The lunar module has seats for the two astronauts,and each seat has a set of pedals. The astronauts must pedal occasionally,to keep the small steam boiler in the lunar module pressurized. They use steam exhaust to slow their descent,and finally land on the moon. Both astronauts(wearing airtight space suits)are not allowed to get out of the lunar module and walk around on the moon at the same time. Only one is allowed to get out and walk around,the other astronaut is required to stay inside the lunar module,and keep pedaling. This is required because the Moon is a cold environment,and the water in the lunar module's boiler may freeze. To prevent it from freezing,one astronaut stay inside the lunar module,while the other astronaut walks around on the Moon. Then they trade places. The first astronaut comes inside,and pedals,while the second astronaut goes outside and walks on the Moon. Their Moon walks are limited to about 30 minutes each. They are allowed to bring their own cameras with them,provided their cameras don't weigh more than 16 ounces each. They are allowed to collect small rocks from the surface of the Moon,and they may bring these rocks home with them as keepsakes,provided the rocks don't weigh more than eight ounces. Weight is very critical on a flight like this,there are weight limits for every item on board the rocket and it's various modules.

Finally,it's time for the two astronauts to leave the Moon. They both get into the lunar module and they begin to pedal. They pedal for about an hour,until they build up enough steam pressure to leave the Moon. The Moon's gravity is weaker then the Earth's gravity,so it doesn't take as much energy to get off the Moon,as it does to get off the earth. When the lunar module's boiler has enough pressure,the astronaut commanding the lunar module pushes a button,and this causes the steam exhaust valve at the bottom of the lunar module to be opened,so the steam escapes from the nozzle. The steam provides thrust to the lunar module,so it flies upwards,and goes into a lunar orbit. It then meets the crew module and the lunar module is then stored inside the crew module. The two astronauts who walked on the moon then join the other 188 astronauts in the crew module,and then all 200 of them start to pedal again. They pedal for a few minutes until the crew module's boiler is pressurized. Then they open the steam exhaust valve of the crew module's steam-powered rocket engine,and launch themselves towards Earth.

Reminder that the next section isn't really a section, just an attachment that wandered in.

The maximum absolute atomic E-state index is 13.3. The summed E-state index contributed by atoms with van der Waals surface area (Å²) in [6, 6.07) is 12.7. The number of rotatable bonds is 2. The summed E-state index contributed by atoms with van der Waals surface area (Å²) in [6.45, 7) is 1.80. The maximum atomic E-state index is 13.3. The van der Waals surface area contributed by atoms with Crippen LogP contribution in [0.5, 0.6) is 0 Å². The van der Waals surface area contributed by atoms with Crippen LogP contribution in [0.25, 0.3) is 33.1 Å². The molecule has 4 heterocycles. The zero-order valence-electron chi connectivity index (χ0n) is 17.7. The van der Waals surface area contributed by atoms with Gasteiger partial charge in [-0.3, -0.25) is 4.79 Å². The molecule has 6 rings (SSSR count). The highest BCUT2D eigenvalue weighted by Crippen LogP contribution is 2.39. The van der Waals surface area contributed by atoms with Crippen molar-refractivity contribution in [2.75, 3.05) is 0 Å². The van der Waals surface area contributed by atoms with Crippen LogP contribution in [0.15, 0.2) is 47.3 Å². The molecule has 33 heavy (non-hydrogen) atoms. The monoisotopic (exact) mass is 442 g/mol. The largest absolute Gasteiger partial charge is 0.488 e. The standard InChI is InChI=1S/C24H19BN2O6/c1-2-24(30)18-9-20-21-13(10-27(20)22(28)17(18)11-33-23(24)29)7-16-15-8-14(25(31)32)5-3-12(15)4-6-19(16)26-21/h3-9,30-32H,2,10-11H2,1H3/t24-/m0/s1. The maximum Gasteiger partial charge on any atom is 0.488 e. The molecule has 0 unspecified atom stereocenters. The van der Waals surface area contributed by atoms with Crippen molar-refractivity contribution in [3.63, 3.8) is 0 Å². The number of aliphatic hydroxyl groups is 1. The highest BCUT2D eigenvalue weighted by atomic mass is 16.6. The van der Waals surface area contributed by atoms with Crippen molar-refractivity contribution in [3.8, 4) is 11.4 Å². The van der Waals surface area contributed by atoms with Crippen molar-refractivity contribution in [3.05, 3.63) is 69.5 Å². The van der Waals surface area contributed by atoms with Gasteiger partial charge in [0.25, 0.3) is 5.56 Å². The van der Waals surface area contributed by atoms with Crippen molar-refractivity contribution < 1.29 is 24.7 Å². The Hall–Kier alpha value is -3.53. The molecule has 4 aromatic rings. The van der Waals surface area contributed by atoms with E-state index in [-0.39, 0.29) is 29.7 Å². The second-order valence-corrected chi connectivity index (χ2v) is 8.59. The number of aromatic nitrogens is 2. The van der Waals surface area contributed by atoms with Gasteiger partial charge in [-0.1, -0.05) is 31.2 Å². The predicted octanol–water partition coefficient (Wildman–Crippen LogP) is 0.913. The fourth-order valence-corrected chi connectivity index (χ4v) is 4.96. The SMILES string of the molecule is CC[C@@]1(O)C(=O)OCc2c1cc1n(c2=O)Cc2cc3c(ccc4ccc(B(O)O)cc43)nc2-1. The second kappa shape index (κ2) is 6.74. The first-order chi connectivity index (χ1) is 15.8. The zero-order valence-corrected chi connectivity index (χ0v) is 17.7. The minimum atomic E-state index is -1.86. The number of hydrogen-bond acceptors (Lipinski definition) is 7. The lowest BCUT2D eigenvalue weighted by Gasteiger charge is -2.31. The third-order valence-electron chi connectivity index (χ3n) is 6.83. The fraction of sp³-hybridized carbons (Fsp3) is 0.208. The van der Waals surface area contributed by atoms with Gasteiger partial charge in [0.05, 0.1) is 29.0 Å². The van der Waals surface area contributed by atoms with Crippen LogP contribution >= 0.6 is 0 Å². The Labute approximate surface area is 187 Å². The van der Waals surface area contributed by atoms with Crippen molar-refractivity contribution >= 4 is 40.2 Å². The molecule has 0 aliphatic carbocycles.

After a few more days of space travel,they go into earth orbit. They may remain in Earth orbit,while they evaluate weather conditions on Earth. Naturally,they do not want to attempt to land in the middle of a storm. If there's a storm they'll continue to orbit until it's safe to land. As they descend through the atmosphere,the ceramic tiles on the bottom of the crew module protect them from heat. They extend their landing gear,and land at an airport,just like a conventional airplane. This type of lunar flight may be commonplace in the future. Since a human-powered rocket does not use any fuel,it would be the cheapest way to fly,since there are no fuel costs whatsoever. It would cost more to get in a jet plane and fly from New York to London,since the jet plane you'd fly in uses jet fuel,and the jet fuel costs money. Imagine flying to the Moon and back for less than the cost of a New York-to-London flight! There is one more aspect of cost-cutting,that I should mention,however. During the ascent phase of the flight,the three stages of the rocket are jettisoned when they run out of steam. When they are jettisoned,they would float in the ocean until someone picks them up,and brings them back,so they can be refurbished,and used again,in later flights. The boat that picks them up should not have to use fuel,since fuel costs money,so they should be picked up in a solar-powered boat. The computers and other equipment in the mission control center where the rocket is launched could be powered by solar panels or windmills,so the entire system has zero impact on the environment. No fuel,no pollution,no global warming.